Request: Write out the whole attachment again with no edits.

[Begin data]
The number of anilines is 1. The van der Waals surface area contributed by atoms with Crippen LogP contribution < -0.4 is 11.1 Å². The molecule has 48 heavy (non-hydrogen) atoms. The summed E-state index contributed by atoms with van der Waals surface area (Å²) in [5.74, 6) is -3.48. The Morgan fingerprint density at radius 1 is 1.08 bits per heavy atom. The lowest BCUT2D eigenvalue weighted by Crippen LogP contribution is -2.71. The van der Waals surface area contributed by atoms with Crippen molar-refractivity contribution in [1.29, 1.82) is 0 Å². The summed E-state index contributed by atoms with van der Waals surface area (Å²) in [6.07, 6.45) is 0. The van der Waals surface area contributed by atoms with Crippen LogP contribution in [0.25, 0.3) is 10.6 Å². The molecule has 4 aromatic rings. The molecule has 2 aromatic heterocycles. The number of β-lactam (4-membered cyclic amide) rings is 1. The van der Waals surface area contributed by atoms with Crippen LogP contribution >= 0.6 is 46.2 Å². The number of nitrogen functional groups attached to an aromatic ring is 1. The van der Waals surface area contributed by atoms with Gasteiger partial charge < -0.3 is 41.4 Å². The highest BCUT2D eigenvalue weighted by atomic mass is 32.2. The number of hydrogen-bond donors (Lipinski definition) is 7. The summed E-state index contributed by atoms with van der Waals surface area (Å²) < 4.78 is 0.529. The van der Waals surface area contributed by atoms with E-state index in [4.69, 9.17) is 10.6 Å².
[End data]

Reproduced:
The number of anilines is 1. The van der Waals surface area contributed by atoms with Crippen LogP contribution < -0.4 is 11.1 Å². The molecule has 48 heavy (non-hydrogen) atoms. The summed E-state index contributed by atoms with van der Waals surface area (Å²) in [5.74, 6) is -3.48. The Morgan fingerprint density at radius 1 is 1.08 bits per heavy atom. The lowest BCUT2D eigenvalue weighted by Crippen LogP contribution is -2.71. The van der Waals surface area contributed by atoms with Crippen molar-refractivity contribution in [1.29, 1.82) is 0 Å². The summed E-state index contributed by atoms with van der Waals surface area (Å²) in [6.07, 6.45) is 0. The van der Waals surface area contributed by atoms with Crippen LogP contribution in [0.25, 0.3) is 10.6 Å². The molecule has 4 aromatic rings. The molecule has 2 aromatic heterocycles. The number of β-lactam (4-membered cyclic amide) rings is 1. The van der Waals surface area contributed by atoms with Crippen LogP contribution >= 0.6 is 46.2 Å². The number of nitrogen functional groups attached to an aromatic ring is 1. The van der Waals surface area contributed by atoms with Gasteiger partial charge < -0.3 is 41.4 Å². The highest BCUT2D eigenvalue weighted by atomic mass is 32.2. The number of hydrogen-bond donors (Lipinski definition) is 7. The summed E-state index contributed by atoms with van der Waals surface area (Å²) < 4.78 is 0.529. The van der Waals surface area contributed by atoms with E-state index in [4.69, 9.17) is 10.6 Å².